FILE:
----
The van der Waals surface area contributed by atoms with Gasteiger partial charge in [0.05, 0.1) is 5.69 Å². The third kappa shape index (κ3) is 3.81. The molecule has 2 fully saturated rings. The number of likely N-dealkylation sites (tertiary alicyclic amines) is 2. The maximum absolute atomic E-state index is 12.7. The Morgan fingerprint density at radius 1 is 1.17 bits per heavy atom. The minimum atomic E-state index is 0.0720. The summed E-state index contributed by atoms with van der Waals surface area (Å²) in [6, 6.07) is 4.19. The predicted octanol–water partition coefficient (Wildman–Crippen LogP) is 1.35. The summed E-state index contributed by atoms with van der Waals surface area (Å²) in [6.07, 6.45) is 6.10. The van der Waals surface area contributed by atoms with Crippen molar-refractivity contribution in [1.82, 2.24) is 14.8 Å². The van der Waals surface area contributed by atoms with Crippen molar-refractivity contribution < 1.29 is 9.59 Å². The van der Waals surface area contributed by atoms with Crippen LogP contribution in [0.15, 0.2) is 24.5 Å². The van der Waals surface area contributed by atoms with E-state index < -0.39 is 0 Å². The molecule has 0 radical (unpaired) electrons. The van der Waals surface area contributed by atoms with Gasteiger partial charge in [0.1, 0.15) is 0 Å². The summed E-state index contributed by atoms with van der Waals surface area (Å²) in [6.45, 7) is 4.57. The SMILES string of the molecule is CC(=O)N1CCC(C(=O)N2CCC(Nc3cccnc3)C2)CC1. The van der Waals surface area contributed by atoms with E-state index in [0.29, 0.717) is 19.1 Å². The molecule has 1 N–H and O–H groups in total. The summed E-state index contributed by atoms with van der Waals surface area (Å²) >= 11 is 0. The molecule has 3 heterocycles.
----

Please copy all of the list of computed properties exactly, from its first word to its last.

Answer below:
The van der Waals surface area contributed by atoms with Gasteiger partial charge in [0.05, 0.1) is 5.69 Å². The third kappa shape index (κ3) is 3.81. The molecule has 2 fully saturated rings. The number of likely N-dealkylation sites (tertiary alicyclic amines) is 2. The maximum absolute atomic E-state index is 12.7. The Morgan fingerprint density at radius 1 is 1.17 bits per heavy atom. The minimum atomic E-state index is 0.0720. The summed E-state index contributed by atoms with van der Waals surface area (Å²) in [6, 6.07) is 4.19. The predicted octanol–water partition coefficient (Wildman–Crippen LogP) is 1.35. The summed E-state index contributed by atoms with van der Waals surface area (Å²) in [6.07, 6.45) is 6.10. The van der Waals surface area contributed by atoms with Crippen molar-refractivity contribution in [1.82, 2.24) is 14.8 Å². The van der Waals surface area contributed by atoms with Crippen molar-refractivity contribution < 1.29 is 9.59 Å². The van der Waals surface area contributed by atoms with Crippen LogP contribution in [0.15, 0.2) is 24.5 Å². The van der Waals surface area contributed by atoms with E-state index < -0.39 is 0 Å². The molecule has 0 radical (unpaired) electrons. The van der Waals surface area contributed by atoms with Gasteiger partial charge in [0.1, 0.15) is 0 Å². The summed E-state index contributed by atoms with van der Waals surface area (Å²) in [6.45, 7) is 4.57. The SMILES string of the molecule is CC(=O)N1CCC(C(=O)N2CCC(Nc3cccnc3)C2)CC1. The van der Waals surface area contributed by atoms with E-state index in [0.29, 0.717) is 19.1 Å². The molecule has 1 N–H and O–H groups in total. The summed E-state index contributed by atoms with van der Waals surface area (Å²) >= 11 is 0. The molecule has 3 heterocycles.